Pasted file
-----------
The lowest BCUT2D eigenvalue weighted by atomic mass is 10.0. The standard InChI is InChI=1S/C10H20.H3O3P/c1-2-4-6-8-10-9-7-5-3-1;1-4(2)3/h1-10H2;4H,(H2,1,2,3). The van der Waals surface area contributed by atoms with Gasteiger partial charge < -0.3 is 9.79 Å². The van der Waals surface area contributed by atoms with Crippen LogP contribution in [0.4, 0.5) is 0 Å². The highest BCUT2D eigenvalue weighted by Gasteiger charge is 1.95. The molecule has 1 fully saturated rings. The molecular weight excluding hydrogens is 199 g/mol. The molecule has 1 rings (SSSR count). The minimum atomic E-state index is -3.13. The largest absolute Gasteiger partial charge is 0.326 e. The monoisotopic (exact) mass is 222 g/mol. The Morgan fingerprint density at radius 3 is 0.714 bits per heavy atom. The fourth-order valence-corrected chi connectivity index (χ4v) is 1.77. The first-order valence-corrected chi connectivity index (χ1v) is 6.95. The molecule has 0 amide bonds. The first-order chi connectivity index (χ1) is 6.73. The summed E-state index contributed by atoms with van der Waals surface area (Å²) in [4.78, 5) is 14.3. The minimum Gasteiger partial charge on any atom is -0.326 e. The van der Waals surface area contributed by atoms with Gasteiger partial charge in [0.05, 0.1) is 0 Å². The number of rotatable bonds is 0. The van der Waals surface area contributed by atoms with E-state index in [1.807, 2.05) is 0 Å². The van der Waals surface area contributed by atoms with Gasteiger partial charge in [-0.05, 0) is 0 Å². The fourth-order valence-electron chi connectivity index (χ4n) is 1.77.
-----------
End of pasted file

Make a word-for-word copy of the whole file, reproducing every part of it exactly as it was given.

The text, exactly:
The lowest BCUT2D eigenvalue weighted by atomic mass is 10.0. The standard InChI is InChI=1S/C10H20.H3O3P/c1-2-4-6-8-10-9-7-5-3-1;1-4(2)3/h1-10H2;4H,(H2,1,2,3). The van der Waals surface area contributed by atoms with Gasteiger partial charge < -0.3 is 9.79 Å². The van der Waals surface area contributed by atoms with Crippen LogP contribution in [0.4, 0.5) is 0 Å². The highest BCUT2D eigenvalue weighted by Gasteiger charge is 1.95. The molecule has 1 fully saturated rings. The molecular weight excluding hydrogens is 199 g/mol. The molecule has 1 rings (SSSR count). The minimum atomic E-state index is -3.13. The largest absolute Gasteiger partial charge is 0.326 e. The monoisotopic (exact) mass is 222 g/mol. The Morgan fingerprint density at radius 3 is 0.714 bits per heavy atom. The fourth-order valence-corrected chi connectivity index (χ4v) is 1.77. The first-order valence-corrected chi connectivity index (χ1v) is 6.95. The molecule has 0 amide bonds. The first-order chi connectivity index (χ1) is 6.73. The summed E-state index contributed by atoms with van der Waals surface area (Å²) in [4.78, 5) is 14.3. The minimum Gasteiger partial charge on any atom is -0.326 e. The van der Waals surface area contributed by atoms with Gasteiger partial charge in [0.05, 0.1) is 0 Å². The number of rotatable bonds is 0. The van der Waals surface area contributed by atoms with E-state index in [1.807, 2.05) is 0 Å². The van der Waals surface area contributed by atoms with Gasteiger partial charge in [-0.05, 0) is 0 Å². The fourth-order valence-electron chi connectivity index (χ4n) is 1.77.